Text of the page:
Dramatic spike: How QLD cases doubled in four days
QUEENSLAND COVID-19 cases have doubled in just four days.
As the state recorded its second death from the new coronavirus yesterday - Toowoomba man Garry Kirstenfeldt, 68 - the numbers of infections today grew to 493, including 50 new cases.
Mr Kirstenfeldt had been a passenger on the cruise ship Ruby Princess.
He is understood to have had a chronic respiratory condition which put him at increased risk from the pandemic coronavirus strain. He died in Toowoomba Hospital. His wife and other members of his immediate family are in isolation.
Queensland cases are growing rapidly. On Saturday, the state's COVID-19 tally was 221.
Among the new cases are four staff members of the Sails Restaurant at Noosa, who served people at a 50th birthday party on March 14.
Confirmed COVID-19 Cases in QLD
Seventeen guests at the private birthday function have also developed the novel coronavirus, including a man who had recently been in the US, where he is believed to have been infected.
Infected staff then served other Sails Restaurant diners on March 18 and March 19 before testing positive.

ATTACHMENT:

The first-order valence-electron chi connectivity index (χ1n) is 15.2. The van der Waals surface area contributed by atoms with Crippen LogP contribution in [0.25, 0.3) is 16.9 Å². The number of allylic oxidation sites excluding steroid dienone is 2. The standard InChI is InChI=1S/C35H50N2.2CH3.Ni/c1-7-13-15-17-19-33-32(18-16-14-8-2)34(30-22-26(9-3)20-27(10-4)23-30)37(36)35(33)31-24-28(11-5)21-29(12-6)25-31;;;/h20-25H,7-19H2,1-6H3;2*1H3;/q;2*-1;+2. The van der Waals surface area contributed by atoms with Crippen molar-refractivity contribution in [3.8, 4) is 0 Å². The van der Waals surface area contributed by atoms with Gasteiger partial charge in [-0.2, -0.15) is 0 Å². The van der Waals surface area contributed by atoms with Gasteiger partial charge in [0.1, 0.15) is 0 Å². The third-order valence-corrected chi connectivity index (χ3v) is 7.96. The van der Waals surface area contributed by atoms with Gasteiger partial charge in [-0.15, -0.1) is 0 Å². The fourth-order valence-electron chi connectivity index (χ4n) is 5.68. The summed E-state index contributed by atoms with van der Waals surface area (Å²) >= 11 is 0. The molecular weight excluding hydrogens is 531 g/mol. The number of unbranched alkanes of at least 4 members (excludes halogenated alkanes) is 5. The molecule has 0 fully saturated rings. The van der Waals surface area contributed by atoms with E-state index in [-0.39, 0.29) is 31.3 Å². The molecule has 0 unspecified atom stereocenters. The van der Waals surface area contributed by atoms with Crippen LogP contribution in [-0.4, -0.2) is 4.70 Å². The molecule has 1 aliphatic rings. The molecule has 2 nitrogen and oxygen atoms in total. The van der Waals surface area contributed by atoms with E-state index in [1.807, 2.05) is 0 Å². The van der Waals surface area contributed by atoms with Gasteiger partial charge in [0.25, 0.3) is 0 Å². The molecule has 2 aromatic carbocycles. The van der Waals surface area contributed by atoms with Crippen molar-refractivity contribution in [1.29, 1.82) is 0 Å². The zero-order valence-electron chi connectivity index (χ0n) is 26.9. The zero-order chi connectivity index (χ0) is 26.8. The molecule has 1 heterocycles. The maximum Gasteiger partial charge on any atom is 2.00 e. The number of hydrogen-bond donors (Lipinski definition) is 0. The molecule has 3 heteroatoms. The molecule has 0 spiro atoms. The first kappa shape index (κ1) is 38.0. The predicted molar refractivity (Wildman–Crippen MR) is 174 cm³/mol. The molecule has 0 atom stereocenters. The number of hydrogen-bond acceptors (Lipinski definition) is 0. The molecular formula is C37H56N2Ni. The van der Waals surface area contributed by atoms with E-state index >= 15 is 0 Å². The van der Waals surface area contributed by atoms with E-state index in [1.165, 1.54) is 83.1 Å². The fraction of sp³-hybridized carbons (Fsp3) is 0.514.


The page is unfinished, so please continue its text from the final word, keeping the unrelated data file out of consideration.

Sunshine Coast public health physician Roscoe Taylor said the number of people who had developed COVID-19 as a result of the party was expected to grow. Health authorities are using the case as a reason why large gatherings have been banned and restaurants closed.
Queensland Health yesterday issued a public health alert to the estimated 150 people who attended the restaurant between 4pm and 11.15pm on Wednesday, March 18, and from 3pm to 10pm on Thursday, March 19.
"We are advising those patrons to be mindful of the symptoms of coronavirus and to seek medical advice should they develop them," Dr Taylor said.
He said about 60 people attended the restaurant on the Wednesday evening and another 90 the following night.
While the risk to those diners was "not zero", Dr Taylor said "it's probably very low".
"Staff were practising very good hand hygiene to ensure that all the infection control practices that a restaurant can do were in place," he said.
"The menus were paper disposable ones. There were no concerns either about the food handling hygiene."
Dr Taylor said that at the time of the March 14 party, national restrictions on public gatherings were not yet in place and people returning from overseas were not yet expected to go into quarantine for 14 days.
"They were following what they believed to be the advice at the time," Dr Taylor said.
As the number of COVID-19 patients continue to escalate, Queensland Health Minister Steven Miles said he was confident community transmission remained minimal with most cases confined to people who had returned to Australia from overseas and their close contacts.
"In terms of the cases where we are unable to confirm where they have been contracted, those numbers are incredibly low," Mr Miles said.
Originally published as Dramatic spike: How QLD cases doubled in four days